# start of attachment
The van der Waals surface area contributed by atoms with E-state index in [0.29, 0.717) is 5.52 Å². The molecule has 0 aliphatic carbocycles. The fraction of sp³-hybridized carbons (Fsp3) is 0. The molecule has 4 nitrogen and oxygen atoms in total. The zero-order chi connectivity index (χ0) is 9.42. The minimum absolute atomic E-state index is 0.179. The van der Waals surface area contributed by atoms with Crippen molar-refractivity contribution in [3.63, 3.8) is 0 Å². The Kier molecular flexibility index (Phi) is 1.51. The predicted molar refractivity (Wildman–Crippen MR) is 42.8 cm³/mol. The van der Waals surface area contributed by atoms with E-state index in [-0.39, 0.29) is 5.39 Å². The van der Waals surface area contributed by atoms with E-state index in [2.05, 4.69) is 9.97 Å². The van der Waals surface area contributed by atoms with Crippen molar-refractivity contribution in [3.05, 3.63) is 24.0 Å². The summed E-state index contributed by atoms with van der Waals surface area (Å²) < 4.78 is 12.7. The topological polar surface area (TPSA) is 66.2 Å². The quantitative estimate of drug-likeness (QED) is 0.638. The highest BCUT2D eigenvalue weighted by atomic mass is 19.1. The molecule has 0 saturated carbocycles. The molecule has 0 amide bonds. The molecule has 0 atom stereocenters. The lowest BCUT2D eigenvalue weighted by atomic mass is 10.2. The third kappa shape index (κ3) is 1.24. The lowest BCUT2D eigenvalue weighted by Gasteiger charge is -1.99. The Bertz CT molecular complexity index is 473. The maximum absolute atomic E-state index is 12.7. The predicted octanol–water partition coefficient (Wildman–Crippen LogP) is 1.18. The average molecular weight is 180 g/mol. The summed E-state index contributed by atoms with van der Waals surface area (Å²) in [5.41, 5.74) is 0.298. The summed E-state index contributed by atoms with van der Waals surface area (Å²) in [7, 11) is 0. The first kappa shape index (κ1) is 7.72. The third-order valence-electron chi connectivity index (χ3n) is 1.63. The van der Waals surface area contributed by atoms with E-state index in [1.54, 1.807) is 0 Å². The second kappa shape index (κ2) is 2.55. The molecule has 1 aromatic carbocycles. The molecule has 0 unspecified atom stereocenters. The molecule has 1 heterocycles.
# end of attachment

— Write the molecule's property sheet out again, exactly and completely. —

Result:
The van der Waals surface area contributed by atoms with E-state index in [0.29, 0.717) is 5.52 Å². The molecule has 0 aliphatic carbocycles. The fraction of sp³-hybridized carbons (Fsp3) is 0. The molecule has 4 nitrogen and oxygen atoms in total. The zero-order chi connectivity index (χ0) is 9.42. The minimum absolute atomic E-state index is 0.179. The van der Waals surface area contributed by atoms with Crippen molar-refractivity contribution in [3.63, 3.8) is 0 Å². The Kier molecular flexibility index (Phi) is 1.51. The predicted molar refractivity (Wildman–Crippen MR) is 42.8 cm³/mol. The van der Waals surface area contributed by atoms with E-state index in [-0.39, 0.29) is 5.39 Å². The van der Waals surface area contributed by atoms with E-state index in [2.05, 4.69) is 9.97 Å². The van der Waals surface area contributed by atoms with Crippen molar-refractivity contribution in [3.05, 3.63) is 24.0 Å². The summed E-state index contributed by atoms with van der Waals surface area (Å²) < 4.78 is 12.7. The topological polar surface area (TPSA) is 66.2 Å². The quantitative estimate of drug-likeness (QED) is 0.638. The highest BCUT2D eigenvalue weighted by atomic mass is 19.1. The molecule has 0 saturated carbocycles. The molecule has 0 amide bonds. The molecule has 0 atom stereocenters. The lowest BCUT2D eigenvalue weighted by atomic mass is 10.2. The third kappa shape index (κ3) is 1.24. The lowest BCUT2D eigenvalue weighted by Gasteiger charge is -1.99. The Bertz CT molecular complexity index is 473. The maximum absolute atomic E-state index is 12.7. The predicted octanol–water partition coefficient (Wildman–Crippen LogP) is 1.18. The average molecular weight is 180 g/mol. The summed E-state index contributed by atoms with van der Waals surface area (Å²) in [5.41, 5.74) is 0.298. The summed E-state index contributed by atoms with van der Waals surface area (Å²) in [7, 11) is 0. The first kappa shape index (κ1) is 7.72. The third-order valence-electron chi connectivity index (χ3n) is 1.63. The van der Waals surface area contributed by atoms with E-state index in [1.54, 1.807) is 0 Å². The second kappa shape index (κ2) is 2.55. The molecule has 1 aromatic carbocycles. The molecule has 0 unspecified atom stereocenters. The molecule has 1 heterocycles.